It’s summer vacation time. I hope you have had or are going to enjoy a wonderful one! I did. And I urge you, no matter where you are in your writing process, to relax and make it a true vacation. You deserve it.
Many writers find the act of writing — and reading, for that matter — an escape, a way to release the stresses and overwhelming anxieties of everyday life by delving into someone else’s life and problems or into the imaginary. That’s a marvelous thing. As a teacher, I introduced journal writing to my students as an acceptable way to release anger and other pent-up feelings, as a way to consider problems and solutions, as a way to focus conflicting thoughts or release creativity, and more.
Writing has many benefits for the writer, but the writing process can also become an additional source of stress through guilt. Don’t let that happen to you!
When I retired from teaching and began seriously pursuing a second career as a writer, I sought out helpful advice from published writers, agents, and editors through writing groups, conventions, and conferences. A number of these experts, along with books I read about writing, proclaimed that a writer must write every day. I’ve always had trouble with this axiom. I cringe each time I hear it. And for a while, I felt a good deal of guilt because I could not adhere to it.
Don’t get me wrong. I’m not saying that writing every day is bad or wrong. On the contrary, it’s a great practice for those who can stick with it. In fact, many writers need the discipline of writing every day and/or writing a certain number of pages a day. But for some writers, like me, that process doesn’t work well, adding unnecessary stress and guilt to what should be an enjoyable occupation.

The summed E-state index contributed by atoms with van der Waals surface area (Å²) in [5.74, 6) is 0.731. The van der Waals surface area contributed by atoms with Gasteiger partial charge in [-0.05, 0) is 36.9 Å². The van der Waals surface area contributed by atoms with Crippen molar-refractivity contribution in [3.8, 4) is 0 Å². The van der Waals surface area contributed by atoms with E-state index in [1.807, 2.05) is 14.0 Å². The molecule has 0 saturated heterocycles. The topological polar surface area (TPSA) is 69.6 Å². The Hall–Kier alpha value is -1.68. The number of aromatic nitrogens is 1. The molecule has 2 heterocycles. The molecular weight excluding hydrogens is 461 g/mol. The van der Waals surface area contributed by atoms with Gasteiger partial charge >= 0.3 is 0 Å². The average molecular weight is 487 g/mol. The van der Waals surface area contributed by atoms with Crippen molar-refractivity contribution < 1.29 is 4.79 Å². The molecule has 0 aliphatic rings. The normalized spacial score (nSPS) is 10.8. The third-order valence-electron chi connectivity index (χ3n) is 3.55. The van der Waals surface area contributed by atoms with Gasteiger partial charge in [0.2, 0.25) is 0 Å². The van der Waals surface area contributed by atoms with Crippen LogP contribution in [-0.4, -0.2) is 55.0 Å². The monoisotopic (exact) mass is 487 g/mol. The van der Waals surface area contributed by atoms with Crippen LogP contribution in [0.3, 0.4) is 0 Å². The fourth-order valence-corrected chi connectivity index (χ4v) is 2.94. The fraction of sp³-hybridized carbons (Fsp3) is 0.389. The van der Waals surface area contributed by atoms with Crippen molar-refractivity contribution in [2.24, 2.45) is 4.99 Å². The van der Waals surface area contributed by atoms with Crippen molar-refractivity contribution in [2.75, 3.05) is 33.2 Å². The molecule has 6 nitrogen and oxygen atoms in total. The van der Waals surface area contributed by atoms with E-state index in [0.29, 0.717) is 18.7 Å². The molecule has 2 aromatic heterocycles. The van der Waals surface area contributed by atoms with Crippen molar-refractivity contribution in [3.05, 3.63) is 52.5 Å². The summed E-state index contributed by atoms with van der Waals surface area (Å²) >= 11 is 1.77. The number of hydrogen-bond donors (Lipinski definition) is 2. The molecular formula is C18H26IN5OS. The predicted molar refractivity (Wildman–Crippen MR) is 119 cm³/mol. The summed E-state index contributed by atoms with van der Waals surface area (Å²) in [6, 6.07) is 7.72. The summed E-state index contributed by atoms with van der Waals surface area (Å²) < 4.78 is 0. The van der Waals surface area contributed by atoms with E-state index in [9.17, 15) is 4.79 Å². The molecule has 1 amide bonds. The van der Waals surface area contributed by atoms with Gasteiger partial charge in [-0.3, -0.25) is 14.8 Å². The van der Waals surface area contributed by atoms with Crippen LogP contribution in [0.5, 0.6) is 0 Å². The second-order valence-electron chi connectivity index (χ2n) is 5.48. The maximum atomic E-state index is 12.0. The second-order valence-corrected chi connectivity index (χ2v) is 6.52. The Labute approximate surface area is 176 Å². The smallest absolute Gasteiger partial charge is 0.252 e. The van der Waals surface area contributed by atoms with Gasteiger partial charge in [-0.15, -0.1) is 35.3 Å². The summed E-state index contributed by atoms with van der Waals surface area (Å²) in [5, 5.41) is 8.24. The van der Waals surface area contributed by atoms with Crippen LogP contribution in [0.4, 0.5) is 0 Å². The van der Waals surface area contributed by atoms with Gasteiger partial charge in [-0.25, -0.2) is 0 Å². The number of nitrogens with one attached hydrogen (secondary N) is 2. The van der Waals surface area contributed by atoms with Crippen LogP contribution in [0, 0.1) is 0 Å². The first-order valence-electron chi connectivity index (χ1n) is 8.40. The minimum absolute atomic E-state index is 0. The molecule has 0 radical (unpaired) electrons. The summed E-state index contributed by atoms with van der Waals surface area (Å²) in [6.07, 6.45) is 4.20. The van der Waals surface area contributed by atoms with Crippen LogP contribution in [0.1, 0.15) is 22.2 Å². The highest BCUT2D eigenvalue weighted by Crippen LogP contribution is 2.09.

Any mother, especially a working mother, can tell tales of days when she could not find a minute to take a deep breath, let alone a half hour to write. And there are days of illness, both personal and family, that preclude writing. And hundreds of other obligations and unforeseen circumstances, as well as holidays and vacations.
I used to feel guilty about not writing on such days, a feeling that heaped even more fuel on the already well-stoked stress furnace. However, as I listened to more writers and read more books and articles about writing, I realized several things:
- Writing is an individual process, and no writer’s process works perfectly for another writer.
- Not all writers actually write every day.
- Guilt is unhealthy and counterproductive.
I decided I had to let go of guilt. I had to find my own process, to do what worked for me, and that did not include the absolute necessity of writing every day. Writing every day just does not work for me. Following my own schedule does. My productivity has not suffered. In the last six years, I’ve completed drafts of three novels, two novellas, three short stories, and a number of poems. I’ve also edited three books and many shorter works.
So take your vacation, take a break from writing, and return refreshed and recharged and eager to plunge back into your writing. Take photos. Hope you enjoy these glimpses of my vacation! To see more photos, visit my personal blog.
What parts of the writing life or writing process have caused stress and guilt for you? Share and let go of the guilt!